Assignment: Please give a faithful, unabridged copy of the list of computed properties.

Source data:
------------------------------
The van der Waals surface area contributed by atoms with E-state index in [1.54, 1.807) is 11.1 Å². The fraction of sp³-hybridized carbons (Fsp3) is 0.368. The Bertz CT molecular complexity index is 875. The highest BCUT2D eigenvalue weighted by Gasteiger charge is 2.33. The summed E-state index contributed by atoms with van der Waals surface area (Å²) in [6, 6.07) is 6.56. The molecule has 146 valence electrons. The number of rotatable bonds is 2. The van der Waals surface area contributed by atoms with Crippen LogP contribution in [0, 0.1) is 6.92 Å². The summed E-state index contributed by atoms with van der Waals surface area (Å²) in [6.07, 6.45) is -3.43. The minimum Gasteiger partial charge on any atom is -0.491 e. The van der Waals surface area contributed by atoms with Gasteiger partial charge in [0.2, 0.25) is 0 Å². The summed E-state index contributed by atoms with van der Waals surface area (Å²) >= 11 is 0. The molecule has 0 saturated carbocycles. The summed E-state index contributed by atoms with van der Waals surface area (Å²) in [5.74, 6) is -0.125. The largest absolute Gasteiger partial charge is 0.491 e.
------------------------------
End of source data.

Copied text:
The van der Waals surface area contributed by atoms with E-state index in [1.54, 1.807) is 11.1 Å². The fraction of sp³-hybridized carbons (Fsp3) is 0.368. The Bertz CT molecular complexity index is 875. The highest BCUT2D eigenvalue weighted by Gasteiger charge is 2.33. The summed E-state index contributed by atoms with van der Waals surface area (Å²) in [6, 6.07) is 6.56. The molecule has 146 valence electrons. The number of rotatable bonds is 2. The van der Waals surface area contributed by atoms with Crippen LogP contribution in [0, 0.1) is 6.92 Å². The summed E-state index contributed by atoms with van der Waals surface area (Å²) in [6.07, 6.45) is -3.43. The minimum Gasteiger partial charge on any atom is -0.491 e. The van der Waals surface area contributed by atoms with Gasteiger partial charge in [0.2, 0.25) is 0 Å². The summed E-state index contributed by atoms with van der Waals surface area (Å²) >= 11 is 0. The molecule has 0 saturated carbocycles. The summed E-state index contributed by atoms with van der Waals surface area (Å²) in [5.74, 6) is -0.125. The largest absolute Gasteiger partial charge is 0.491 e.